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Materials Science on CD-ROM User Guide

Introduction to Electrons in Crystals

Version 2.1

Peter Goodhew, University of Liverpool
Andrew Green, MATTER

Assumed Pre-knowledge

Atomic structure in terms of protons, neutrons and electrons, the periodic table, the concepts of potential and kinetic energy, the idea of electron energy levels, spdf orbital and KLM shell terminologies (although these are also defined in the glossary and compared in the module), quantum numbers.

Module Structure

The module covers five topics:

Introduction to energy levels

This section is intended to ensure that the terminology is understood. It, and the other sections, are supported by more than 100 electron-related terms in the MATTER glossary. The section starts with a consideration of the two principal conventions for defining the energy of an electron bound to an atom. Potential energy compared to the vacuum level (defined to be negative) is contrasted with binding energy (defined to be positive). The concept of localised electrons is introduced, in contrast to the formation of electron energy bands. The term delocalised is defined in the glossary entry for localised. The need for the valence and conduction bands is explained very briefly, but only qualitatively, in terms of the Pauli exclusion principle.

A table shows the comparison between the KLM, spdf and quantum number descriptions of localised states. This introduces the terminologies commonly used to describe characteristic X-ray emission and Auger transitions. The selection rules are mentioned briefly and a simple animation illustrates the forbidden 2s to 1s transition and the permitted 2p to 1s. The section ends with a comparison of the widely-used but non-intuitive Ka, Kb convention and the logical but under-used convention preferred by IUPAC.

After completing this section, the student should be able to explain:

  • The conventions for describing the energy levels of localised electrons in terms of 'spdf ' terminology and quantum numbers
  • The reason for the formation of energy bands for conduction and valence electrons
  • The terminology used to describe core level transitions leading to X-ray and Auger electron emission.

Electron-atom interactions

This section introduces the interaction of high energy electrons with atoms of aluminium. It is directed towards the use of high-energy electron beams in materials analysis, for example in electron microscopes and electron spectrometry. Electron microscopy is covered in a series of companion MATTER modules. Aluminium is chosen for the simulation because it has electrons in three shells, and therefore allows for a range of transitions, but is not too complex to simulate on the screen. Plasmon, phonon, inner-shell and valence electron excitations are considered, and subsequent relaxation to give Auger electrons and characteristic X-rays are dealt with. The relative frequencies of each excitation are mentioned and further study in this direction is stimulated by a question on page E:4. In order that a student can collect sufficient data to comment on these frequencies a button has been provided on page E:4 which will run 20 interactions quickly. Each press of this button will accumulate a further set of 20 data. The teacher should note, and the student should discover, that all the scattering processes occur with equal probability in the simulation, which is far from the situation in reality. It is clearly impractical to simulate the real probabilities of occurrence, since some processes would almost never be seen by the student.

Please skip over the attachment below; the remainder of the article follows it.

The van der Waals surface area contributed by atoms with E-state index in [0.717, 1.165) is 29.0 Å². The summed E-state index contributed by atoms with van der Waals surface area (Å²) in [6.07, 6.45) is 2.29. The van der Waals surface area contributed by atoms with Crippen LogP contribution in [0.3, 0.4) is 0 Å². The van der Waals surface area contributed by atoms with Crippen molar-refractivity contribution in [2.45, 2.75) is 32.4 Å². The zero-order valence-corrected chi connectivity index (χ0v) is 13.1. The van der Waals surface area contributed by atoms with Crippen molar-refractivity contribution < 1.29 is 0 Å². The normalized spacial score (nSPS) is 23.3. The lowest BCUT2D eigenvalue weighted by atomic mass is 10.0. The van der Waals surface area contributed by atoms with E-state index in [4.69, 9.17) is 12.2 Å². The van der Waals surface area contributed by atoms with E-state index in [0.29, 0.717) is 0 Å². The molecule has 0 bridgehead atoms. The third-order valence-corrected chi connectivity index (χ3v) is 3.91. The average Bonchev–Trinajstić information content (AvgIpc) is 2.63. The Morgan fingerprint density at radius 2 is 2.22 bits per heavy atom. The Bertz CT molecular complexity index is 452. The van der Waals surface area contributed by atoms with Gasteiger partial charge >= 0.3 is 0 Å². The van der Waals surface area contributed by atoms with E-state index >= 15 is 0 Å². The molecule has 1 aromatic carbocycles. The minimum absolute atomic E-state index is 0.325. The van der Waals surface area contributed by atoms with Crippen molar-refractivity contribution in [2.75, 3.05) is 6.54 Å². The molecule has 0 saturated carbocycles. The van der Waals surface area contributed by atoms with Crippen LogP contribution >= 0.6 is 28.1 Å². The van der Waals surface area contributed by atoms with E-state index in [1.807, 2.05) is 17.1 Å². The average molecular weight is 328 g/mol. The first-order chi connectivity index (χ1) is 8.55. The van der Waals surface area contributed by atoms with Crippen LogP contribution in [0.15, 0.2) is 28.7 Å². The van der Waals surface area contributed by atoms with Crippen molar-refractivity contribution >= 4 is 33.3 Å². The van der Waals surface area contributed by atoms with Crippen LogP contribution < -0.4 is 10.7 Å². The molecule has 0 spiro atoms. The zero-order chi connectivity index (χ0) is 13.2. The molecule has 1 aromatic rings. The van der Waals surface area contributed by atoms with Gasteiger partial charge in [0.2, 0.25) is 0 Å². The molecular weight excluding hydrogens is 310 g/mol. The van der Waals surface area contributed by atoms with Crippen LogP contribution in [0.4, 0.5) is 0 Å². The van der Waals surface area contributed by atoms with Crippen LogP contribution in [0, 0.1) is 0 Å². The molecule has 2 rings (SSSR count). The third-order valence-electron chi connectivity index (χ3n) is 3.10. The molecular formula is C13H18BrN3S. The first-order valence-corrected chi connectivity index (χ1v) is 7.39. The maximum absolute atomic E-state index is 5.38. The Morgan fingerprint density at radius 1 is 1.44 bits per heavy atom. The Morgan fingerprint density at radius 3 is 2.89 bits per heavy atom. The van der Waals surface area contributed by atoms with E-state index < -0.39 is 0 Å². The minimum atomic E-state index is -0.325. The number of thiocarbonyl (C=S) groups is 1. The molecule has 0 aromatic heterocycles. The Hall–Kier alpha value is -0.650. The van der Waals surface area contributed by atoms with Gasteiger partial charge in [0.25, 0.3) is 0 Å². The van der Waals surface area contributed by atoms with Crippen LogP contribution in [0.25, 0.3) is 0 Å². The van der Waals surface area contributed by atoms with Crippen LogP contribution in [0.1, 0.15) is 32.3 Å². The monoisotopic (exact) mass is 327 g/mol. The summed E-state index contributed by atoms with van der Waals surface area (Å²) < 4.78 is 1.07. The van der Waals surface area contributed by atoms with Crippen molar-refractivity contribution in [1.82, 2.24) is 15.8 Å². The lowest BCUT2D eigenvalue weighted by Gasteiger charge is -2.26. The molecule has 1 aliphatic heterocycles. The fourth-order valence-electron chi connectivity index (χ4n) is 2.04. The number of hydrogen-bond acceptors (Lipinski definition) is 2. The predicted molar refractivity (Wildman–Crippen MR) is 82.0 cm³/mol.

After studying these simulations, the student should be able to:

  • List the major inelastic scattering processes for high energy electrons;
  • Name (using the IUPAC terminology) the X-rays and Auger electrons emitted after specific electron transitions.

This section is primarily intended to support the teaching of physical techniques such as electron microscopy and spectroscopy. The interaction between high energy electrons and atoms is particularly important in electron microscopy. The material in this section forms the basis for understanding the use of electron microscopy for elemental analysis.

Lasers

The treatment begins with the ideas of electron excitation to a higher energy state and subsequent decay to the lower state. The difference between spontaneous and stimulated emission is illustrated and the idea of pumping is introduced via a simulation of a two-state system. The fundamental concepts of population inversion and confinement are introduced, and stimulated emission is illustrated. The first major simulation in this section relates to the pumping of a two-state system. The system is pumped as long as the mouse button is held down, but decays rapidly once pumping is stopped by release of the button. The student should note the relative occupancies of the two levels.

A system with three states is then simulated, to show that population inversion can be achieved. The user can change the decay time of the middle energy level in order to explore the conditions necessary for inversion. A second way of achieving population inversion by the use of a forward-biased p-n junction is then animated. The idea of confinement is then incorporated and the section ends with an animation of a semiconductor heterojunction laser.

After completing this section, the student should be able to:

  • Distinguish between spontaneous and stimulated emission;
  • Explain the need for population inversion and how this can be achieved either in a three-state system or in a p-n junction;